Blockchain Smart Contracts: This is a self-executed code enabled by blockchain. Because of lack of trust in real estate sales, mortgages and leases, smart contact is the most appropriate solution for management of the transactions. In this case smart contracts would consist of conditions of the deal written in a code and a blockchain ledger described above or multiple ledgers. Example could be the property trade solution that Propy develops or a new age of Airbnb, where people would share their spaces between each other in a decentralized manner controlled by smart contracts. This could save for users up to 5% of costs in sales and up to 20% of costs in rentals in intermediary fees.
Tokens and ICOs: Initial coin offerings (ICOs)(or token sales) are events when coins or tokens (such as Bitcoin or Ethereum) are being generated and part of them are being sold. With growth of the demand, the value of such tokens are growing too. Tokenizing real estate may help democratize real estate projects financing and make the real estate asset more divisible and tradable. 2016 has seen a boom of ICOs, mainly announced for crypto related companies that raise seed money with white papers. Token sales approach has also the opportunity to influence financing of the real estate sector. In May 2017, there was the first case of token sale of equity shares of a company that is raising capital for a $400+ million real estate project in the U.S. A token could represent a share of such a company, or an area of the future built environment, or a service for property management. Tokens could be security tokens and also represent a share of a real estate development company or a share of a building and thus ICO could be done for new real estate projects. However, in order for security tokens to be launched in Middle Eastern countries, the authorities should give a legal opinion on how to treat that kind of security tokens (as the U.S. and Singaporean governments recently did). Utility tokens are globally viewed as commodity or vouchers for goods or services and can be legally traded online.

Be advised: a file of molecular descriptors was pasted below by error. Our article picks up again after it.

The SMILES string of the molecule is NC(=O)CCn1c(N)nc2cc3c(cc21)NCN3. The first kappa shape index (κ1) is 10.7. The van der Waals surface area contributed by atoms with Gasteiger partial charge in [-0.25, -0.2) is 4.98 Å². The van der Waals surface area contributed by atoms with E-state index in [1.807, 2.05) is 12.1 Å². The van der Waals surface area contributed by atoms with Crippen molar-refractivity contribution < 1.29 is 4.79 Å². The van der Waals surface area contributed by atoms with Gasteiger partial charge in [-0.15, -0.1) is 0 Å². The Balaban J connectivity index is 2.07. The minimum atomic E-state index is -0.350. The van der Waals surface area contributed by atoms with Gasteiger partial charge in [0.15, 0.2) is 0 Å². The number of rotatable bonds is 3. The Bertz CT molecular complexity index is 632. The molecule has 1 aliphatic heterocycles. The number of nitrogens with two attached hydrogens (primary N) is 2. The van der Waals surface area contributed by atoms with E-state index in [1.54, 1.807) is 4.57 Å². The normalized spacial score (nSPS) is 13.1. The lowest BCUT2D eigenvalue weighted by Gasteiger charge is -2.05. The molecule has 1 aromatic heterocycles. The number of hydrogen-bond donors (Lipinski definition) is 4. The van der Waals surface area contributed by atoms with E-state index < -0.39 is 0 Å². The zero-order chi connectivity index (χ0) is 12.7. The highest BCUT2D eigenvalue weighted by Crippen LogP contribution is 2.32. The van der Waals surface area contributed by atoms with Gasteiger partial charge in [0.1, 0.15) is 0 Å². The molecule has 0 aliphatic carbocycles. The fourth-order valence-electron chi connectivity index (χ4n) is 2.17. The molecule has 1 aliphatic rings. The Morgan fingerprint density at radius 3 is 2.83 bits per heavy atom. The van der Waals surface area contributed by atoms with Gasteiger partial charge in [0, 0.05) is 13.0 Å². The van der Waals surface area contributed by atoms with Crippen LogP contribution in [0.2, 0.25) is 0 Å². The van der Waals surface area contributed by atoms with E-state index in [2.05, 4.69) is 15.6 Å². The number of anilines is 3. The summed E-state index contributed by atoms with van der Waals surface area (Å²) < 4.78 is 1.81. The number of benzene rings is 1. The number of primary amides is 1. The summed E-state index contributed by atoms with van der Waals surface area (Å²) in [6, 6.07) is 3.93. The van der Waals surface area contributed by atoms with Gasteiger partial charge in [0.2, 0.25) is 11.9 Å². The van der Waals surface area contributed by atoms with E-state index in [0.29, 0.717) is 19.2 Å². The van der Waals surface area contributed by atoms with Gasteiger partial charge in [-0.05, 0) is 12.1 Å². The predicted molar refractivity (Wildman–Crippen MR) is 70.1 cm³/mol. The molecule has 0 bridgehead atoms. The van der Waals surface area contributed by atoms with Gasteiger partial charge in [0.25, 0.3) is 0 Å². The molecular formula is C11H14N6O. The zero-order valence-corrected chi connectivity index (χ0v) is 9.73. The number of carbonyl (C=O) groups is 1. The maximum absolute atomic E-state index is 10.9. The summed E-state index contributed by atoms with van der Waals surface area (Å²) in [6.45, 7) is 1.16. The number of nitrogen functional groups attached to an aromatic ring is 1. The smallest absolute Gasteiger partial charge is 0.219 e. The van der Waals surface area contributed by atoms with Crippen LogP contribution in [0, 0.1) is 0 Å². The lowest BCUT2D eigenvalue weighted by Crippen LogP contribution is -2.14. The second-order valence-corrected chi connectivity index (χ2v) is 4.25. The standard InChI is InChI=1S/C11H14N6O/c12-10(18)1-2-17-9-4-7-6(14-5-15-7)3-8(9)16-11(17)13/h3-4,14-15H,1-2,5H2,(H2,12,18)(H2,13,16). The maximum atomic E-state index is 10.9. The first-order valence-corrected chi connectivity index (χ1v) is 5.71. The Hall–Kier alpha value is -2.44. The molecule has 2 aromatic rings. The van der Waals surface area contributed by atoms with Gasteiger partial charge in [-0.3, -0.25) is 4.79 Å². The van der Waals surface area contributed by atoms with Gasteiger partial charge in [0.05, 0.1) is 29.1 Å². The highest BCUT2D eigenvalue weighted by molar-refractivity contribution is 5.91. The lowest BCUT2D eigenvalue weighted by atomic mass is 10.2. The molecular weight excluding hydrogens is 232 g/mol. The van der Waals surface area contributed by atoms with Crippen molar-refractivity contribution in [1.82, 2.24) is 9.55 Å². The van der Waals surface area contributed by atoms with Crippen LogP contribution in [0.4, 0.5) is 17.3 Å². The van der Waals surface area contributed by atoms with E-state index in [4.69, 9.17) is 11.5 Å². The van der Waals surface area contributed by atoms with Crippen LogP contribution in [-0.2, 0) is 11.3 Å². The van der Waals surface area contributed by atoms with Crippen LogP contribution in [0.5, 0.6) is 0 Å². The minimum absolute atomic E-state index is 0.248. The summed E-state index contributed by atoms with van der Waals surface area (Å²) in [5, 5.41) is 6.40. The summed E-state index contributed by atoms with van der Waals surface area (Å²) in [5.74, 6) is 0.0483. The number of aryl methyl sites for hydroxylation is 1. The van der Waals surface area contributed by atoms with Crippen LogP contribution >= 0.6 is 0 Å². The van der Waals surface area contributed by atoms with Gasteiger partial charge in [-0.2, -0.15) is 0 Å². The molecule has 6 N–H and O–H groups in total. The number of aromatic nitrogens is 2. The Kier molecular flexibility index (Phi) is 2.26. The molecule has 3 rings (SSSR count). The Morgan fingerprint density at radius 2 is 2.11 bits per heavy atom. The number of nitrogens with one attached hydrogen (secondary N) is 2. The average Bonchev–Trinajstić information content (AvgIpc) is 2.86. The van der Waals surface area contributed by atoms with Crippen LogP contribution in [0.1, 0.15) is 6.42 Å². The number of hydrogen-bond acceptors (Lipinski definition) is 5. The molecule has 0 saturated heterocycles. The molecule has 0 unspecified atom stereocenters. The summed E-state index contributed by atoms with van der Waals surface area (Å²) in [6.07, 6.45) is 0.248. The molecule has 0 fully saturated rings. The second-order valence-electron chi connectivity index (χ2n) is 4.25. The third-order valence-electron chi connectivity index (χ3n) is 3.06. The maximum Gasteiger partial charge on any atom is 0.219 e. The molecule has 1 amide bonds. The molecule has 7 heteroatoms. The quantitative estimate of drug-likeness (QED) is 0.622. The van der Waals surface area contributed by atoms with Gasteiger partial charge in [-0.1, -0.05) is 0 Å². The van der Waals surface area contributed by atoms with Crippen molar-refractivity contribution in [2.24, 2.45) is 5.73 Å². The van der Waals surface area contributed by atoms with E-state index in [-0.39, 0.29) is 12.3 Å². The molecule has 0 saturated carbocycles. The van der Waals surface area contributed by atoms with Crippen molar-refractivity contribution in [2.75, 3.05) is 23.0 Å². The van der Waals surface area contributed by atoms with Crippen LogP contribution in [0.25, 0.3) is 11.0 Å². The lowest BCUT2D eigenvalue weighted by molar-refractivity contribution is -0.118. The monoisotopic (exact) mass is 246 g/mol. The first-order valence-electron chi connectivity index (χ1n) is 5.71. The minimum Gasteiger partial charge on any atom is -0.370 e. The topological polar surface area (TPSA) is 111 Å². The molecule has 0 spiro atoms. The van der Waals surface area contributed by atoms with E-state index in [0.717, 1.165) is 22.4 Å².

The application of the blockchain technology in the real estate sector has been developing from 2016 and announcements for pilots were made in Sweden, Honduras, Georgia and most recently, in Ukraine.
But the blockchain technology also has certain limitations such as scalability, time of transaction and cost per transaction. The transaction time is 8-12 minutes for Bitcoin and 12-17 seconds for Ethereum. While there are limitations of the technology, real estate transaction is the most appropriate case to apply it for. Properties have high value and require weeks/months for ownership transfer, mortgage and hours/days for lease agreement.
A mining company Bitfury, blockchain company Factum, also Propy and Consensys, both of which are active in Dubai, have started projects in title deed and mortgage management. Corporations are experimenting as well. Deloitte is building a proof of concept for lease contracts.
A year ago Deloitte launched the blockchain prediction for 2016 ‘Blockchain: the next game changer in Real Estate’ and made a research on Blockchain Awareness in Real Estate. The market participants have shown more awareness of blockchain in 2017 than in 2016. A quarter of participants in their survey started to apply blockchain technology in 2017.
There is a strong interest to use blockchain-enabled solutions by real estate corporations not only in the U.A.E. but also by global ones such as JLL as well as by escrow companies and governments, because they trust this technology can prevent fraud. As blockchain becomes more mainstream, real estate firms too will adopt this technology.